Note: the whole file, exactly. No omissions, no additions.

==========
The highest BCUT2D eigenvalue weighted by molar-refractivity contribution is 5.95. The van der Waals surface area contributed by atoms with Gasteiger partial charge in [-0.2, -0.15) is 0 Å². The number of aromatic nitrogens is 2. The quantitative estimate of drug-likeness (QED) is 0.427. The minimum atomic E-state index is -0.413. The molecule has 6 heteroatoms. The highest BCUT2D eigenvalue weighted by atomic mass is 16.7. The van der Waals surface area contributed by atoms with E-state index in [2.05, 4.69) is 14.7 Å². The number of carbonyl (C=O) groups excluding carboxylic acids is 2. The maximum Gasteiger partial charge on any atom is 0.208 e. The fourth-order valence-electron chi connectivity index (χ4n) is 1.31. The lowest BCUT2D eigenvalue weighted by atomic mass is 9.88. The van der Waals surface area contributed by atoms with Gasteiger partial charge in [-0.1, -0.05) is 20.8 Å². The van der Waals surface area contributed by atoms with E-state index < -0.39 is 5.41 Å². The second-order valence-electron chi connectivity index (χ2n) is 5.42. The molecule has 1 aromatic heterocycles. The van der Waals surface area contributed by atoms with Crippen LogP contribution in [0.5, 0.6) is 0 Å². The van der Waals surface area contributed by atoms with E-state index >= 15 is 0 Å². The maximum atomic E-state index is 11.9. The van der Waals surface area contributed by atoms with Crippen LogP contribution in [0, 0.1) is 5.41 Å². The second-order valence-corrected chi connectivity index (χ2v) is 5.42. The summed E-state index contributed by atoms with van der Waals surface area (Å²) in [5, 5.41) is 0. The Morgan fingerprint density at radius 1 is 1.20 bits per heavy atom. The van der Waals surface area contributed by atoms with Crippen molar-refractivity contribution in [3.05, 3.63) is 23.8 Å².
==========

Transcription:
The highest BCUT2D eigenvalue weighted by molar-refractivity contribution is 5.95. The van der Waals surface area contributed by atoms with Gasteiger partial charge in [-0.2, -0.15) is 0 Å². The number of aromatic nitrogens is 2. The quantitative estimate of drug-likeness (QED) is 0.427. The minimum atomic E-state index is -0.413. The molecule has 6 heteroatoms. The highest BCUT2D eigenvalue weighted by atomic mass is 16.7. The van der Waals surface area contributed by atoms with E-state index in [2.05, 4.69) is 14.7 Å². The number of carbonyl (C=O) groups excluding carboxylic acids is 2. The maximum Gasteiger partial charge on any atom is 0.208 e. The fourth-order valence-electron chi connectivity index (χ4n) is 1.31. The lowest BCUT2D eigenvalue weighted by atomic mass is 9.88. The van der Waals surface area contributed by atoms with Gasteiger partial charge in [-0.1, -0.05) is 20.8 Å². The van der Waals surface area contributed by atoms with E-state index < -0.39 is 5.41 Å². The second-order valence-electron chi connectivity index (χ2n) is 5.42. The molecule has 1 aromatic heterocycles. The van der Waals surface area contributed by atoms with Crippen LogP contribution in [0.5, 0.6) is 0 Å². The van der Waals surface area contributed by atoms with E-state index >= 15 is 0 Å². The maximum atomic E-state index is 11.9. The van der Waals surface area contributed by atoms with Crippen LogP contribution in [0, 0.1) is 5.41 Å². The second-order valence-corrected chi connectivity index (χ2v) is 5.42. The summed E-state index contributed by atoms with van der Waals surface area (Å²) in [5, 5.41) is 0. The Morgan fingerprint density at radius 1 is 1.20 bits per heavy atom. The van der Waals surface area contributed by atoms with Crippen molar-refractivity contribution in [3.05, 3.63) is 23.8 Å².